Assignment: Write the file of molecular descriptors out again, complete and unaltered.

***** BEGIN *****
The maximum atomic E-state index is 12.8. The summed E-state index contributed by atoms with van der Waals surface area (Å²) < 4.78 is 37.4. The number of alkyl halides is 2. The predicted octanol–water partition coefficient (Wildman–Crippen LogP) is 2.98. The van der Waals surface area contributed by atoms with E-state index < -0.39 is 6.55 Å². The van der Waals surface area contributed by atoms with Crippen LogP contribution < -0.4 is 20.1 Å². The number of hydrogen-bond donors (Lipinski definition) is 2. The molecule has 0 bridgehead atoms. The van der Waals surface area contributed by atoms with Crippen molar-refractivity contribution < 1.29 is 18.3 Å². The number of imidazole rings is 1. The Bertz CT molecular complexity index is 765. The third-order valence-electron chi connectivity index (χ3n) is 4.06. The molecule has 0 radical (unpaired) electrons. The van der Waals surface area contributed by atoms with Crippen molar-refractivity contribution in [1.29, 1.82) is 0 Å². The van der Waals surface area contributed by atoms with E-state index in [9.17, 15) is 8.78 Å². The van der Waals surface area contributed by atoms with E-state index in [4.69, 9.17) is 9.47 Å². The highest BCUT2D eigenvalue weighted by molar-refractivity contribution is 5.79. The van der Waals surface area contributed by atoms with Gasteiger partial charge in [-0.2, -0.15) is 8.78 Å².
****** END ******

The maximum atomic E-state index is 12.8. The summed E-state index contributed by atoms with van der Waals surface area (Å²) < 4.78 is 37.4. The number of alkyl halides is 2. The predicted octanol–water partition coefficient (Wildman–Crippen LogP) is 2.98. The van der Waals surface area contributed by atoms with E-state index < -0.39 is 6.55 Å². The van der Waals surface area contributed by atoms with Crippen LogP contribution < -0.4 is 20.1 Å². The number of hydrogen-bond donors (Lipinski definition) is 2. The molecule has 0 bridgehead atoms. The van der Waals surface area contributed by atoms with Crippen molar-refractivity contribution < 1.29 is 18.3 Å². The number of imidazole rings is 1. The Bertz CT molecular complexity index is 765. The third-order valence-electron chi connectivity index (χ3n) is 4.06. The molecule has 0 radical (unpaired) electrons. The van der Waals surface area contributed by atoms with Crippen molar-refractivity contribution in [1.29, 1.82) is 0 Å². The van der Waals surface area contributed by atoms with E-state index in [9.17, 15) is 8.78 Å². The van der Waals surface area contributed by atoms with E-state index in [4.69, 9.17) is 9.47 Å². The highest BCUT2D eigenvalue weighted by molar-refractivity contribution is 5.79. The van der Waals surface area contributed by atoms with Gasteiger partial charge in [-0.2, -0.15) is 8.78 Å².